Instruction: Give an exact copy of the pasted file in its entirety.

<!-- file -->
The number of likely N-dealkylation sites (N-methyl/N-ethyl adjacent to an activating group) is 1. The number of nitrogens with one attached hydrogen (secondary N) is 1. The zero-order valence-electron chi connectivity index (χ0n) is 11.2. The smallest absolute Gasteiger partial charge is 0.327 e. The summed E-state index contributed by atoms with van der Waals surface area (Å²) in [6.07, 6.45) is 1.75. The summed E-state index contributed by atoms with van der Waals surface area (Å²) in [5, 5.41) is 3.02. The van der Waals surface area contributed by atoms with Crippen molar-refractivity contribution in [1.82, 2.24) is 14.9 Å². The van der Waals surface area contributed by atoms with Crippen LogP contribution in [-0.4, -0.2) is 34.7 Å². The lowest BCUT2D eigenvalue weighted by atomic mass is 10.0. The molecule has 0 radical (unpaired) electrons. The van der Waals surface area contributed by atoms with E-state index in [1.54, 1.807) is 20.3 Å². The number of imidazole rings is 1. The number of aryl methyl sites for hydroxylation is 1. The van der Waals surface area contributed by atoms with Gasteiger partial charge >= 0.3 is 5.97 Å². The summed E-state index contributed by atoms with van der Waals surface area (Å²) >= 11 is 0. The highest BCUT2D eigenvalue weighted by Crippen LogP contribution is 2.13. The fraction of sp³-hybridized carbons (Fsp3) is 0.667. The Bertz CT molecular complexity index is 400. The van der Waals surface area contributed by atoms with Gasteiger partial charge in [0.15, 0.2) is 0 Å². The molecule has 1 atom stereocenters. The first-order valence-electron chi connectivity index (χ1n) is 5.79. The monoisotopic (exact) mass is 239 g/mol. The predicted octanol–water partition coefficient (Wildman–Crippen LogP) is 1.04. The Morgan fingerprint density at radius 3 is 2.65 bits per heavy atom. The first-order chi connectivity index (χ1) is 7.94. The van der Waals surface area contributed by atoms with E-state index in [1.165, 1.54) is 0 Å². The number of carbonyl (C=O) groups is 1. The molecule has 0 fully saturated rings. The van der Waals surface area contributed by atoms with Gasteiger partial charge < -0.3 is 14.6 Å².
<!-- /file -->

The number of likely N-dealkylation sites (N-methyl/N-ethyl adjacent to an activating group) is 1. The number of nitrogens with one attached hydrogen (secondary N) is 1. The zero-order valence-electron chi connectivity index (χ0n) is 11.2. The smallest absolute Gasteiger partial charge is 0.327 e. The summed E-state index contributed by atoms with van der Waals surface area (Å²) in [6.07, 6.45) is 1.75. The summed E-state index contributed by atoms with van der Waals surface area (Å²) in [5, 5.41) is 3.02. The van der Waals surface area contributed by atoms with Crippen molar-refractivity contribution in [1.82, 2.24) is 14.9 Å². The van der Waals surface area contributed by atoms with Crippen LogP contribution in [-0.4, -0.2) is 34.7 Å². The lowest BCUT2D eigenvalue weighted by atomic mass is 10.0. The molecule has 0 radical (unpaired) electrons. The van der Waals surface area contributed by atoms with E-state index in [1.54, 1.807) is 20.3 Å². The number of imidazole rings is 1. The number of aryl methyl sites for hydroxylation is 1. The van der Waals surface area contributed by atoms with Gasteiger partial charge >= 0.3 is 5.97 Å². The summed E-state index contributed by atoms with van der Waals surface area (Å²) >= 11 is 0. The highest BCUT2D eigenvalue weighted by Crippen LogP contribution is 2.13. The fraction of sp³-hybridized carbons (Fsp3) is 0.667. The Bertz CT molecular complexity index is 400. The van der Waals surface area contributed by atoms with Gasteiger partial charge in [0.15, 0.2) is 0 Å². The molecule has 1 atom stereocenters. The first-order valence-electron chi connectivity index (χ1n) is 5.79. The monoisotopic (exact) mass is 239 g/mol. The predicted octanol–water partition coefficient (Wildman–Crippen LogP) is 1.04. The Morgan fingerprint density at radius 3 is 2.65 bits per heavy atom. The first-order chi connectivity index (χ1) is 7.94. The van der Waals surface area contributed by atoms with E-state index in [1.165, 1.54) is 0 Å². The number of carbonyl (C=O) groups is 1. The molecule has 0 fully saturated rings. The van der Waals surface area contributed by atoms with Gasteiger partial charge < -0.3 is 14.6 Å².